Maximize your tax deductions — while you still can

And more the week's best financial advice

Your mortgage interest deduction could get a snip.
(Image credit: iStock)

Here are three of the week's top pieces of financial advice, gathered from around the web:

Endangered tax deductions

Maximize your deductions now, said Laura Saunders at The Wall Street Journal, because "a Trump presidency means you could lose them." President-elect Donald Trump and House Republicans have both proposed plans to lower income-tax rates while reducing the value of many deductions and exemptions. Tax benefits for charitable donations, for example, "could get a haircut" next year, so donors should think about upping their gifts this December, especially major ones. Deductions for state and local taxes may also be coming to an end, meaning "it could make sense to pay 2016's remaining balances before year-end." The mortgage interest deduction could also shrink in the near future, "so don't buy a first or second home if you need the current law's benefits to afford it."

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Auto insurance that works for you

Does your auto insurance company care about you, or its shareholders? asked Gretchen Morgenson at The New York Times. In a study of 300 auto insurers, data analytics firm Val-Choice found that so-called mutual insurance companies offer consumers a better value. Publicly traded companies like Geico, All-state, and Progressive "must satisfy both shareholders and policyholders," while mutual companies are owned by policyholders. Val​Choice's study found that dividend-paying mutual companies paid out an average 72.6 percent of their premiums in claims, compared with 64.5 percent for mutual companies that don't pay dividends and 62.8 percent for publicly held insurers. Most insurance shoppers focus on price, but claims-payment history arguably matters more. Essentially, "consumers who buy from companies whose claims payments are lower are paying for lesser coverage."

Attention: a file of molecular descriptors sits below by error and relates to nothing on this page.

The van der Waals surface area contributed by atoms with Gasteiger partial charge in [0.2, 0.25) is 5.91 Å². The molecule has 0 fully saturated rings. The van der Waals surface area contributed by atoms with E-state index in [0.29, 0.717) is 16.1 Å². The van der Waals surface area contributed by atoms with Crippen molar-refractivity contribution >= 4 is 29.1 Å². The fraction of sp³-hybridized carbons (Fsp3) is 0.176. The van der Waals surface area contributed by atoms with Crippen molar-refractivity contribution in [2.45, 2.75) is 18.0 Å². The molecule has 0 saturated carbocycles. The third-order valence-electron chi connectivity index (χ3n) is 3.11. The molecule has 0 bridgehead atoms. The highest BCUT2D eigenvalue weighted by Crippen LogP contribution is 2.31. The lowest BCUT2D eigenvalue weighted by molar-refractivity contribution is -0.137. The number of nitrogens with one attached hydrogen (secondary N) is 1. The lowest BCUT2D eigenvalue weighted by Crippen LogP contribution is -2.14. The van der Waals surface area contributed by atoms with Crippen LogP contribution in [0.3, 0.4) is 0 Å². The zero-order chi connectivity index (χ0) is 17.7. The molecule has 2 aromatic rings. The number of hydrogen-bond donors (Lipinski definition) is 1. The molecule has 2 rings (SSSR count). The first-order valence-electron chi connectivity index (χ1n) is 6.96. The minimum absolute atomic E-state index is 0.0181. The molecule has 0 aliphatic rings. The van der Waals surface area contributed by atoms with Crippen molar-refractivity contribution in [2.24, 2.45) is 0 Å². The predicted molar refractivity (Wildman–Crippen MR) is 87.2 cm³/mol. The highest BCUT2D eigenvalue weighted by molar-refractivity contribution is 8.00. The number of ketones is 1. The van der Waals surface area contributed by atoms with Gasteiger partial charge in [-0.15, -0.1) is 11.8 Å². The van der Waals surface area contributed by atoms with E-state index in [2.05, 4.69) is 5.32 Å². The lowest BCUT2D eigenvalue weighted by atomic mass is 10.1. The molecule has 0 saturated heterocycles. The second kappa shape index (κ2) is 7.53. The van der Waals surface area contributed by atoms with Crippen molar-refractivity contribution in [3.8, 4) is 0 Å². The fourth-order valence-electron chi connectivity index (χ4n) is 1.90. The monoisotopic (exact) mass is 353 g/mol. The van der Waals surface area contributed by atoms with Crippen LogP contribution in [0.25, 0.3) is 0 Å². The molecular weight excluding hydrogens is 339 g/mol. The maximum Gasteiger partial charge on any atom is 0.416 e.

Aging parents, difficult conversations

The time to talk to aging parents about their living situation is before a crisis happens, said Penelope Wang at Money. Most people prefer to stay in their own home for as long as they can, "but aging in place may not be a realistic option." Only one-third of owner-occupied homes are equipped with basic accessibility features, like a no-step entry or a first-floor bathroom. If you have concerns, don't start by dictating to your parents what they should do. Instead, get involved in small ways to better understand their financial health or living conditions, "such as bill paying or overseeing a home repair job." That can open the door to more difficult conversations later on.

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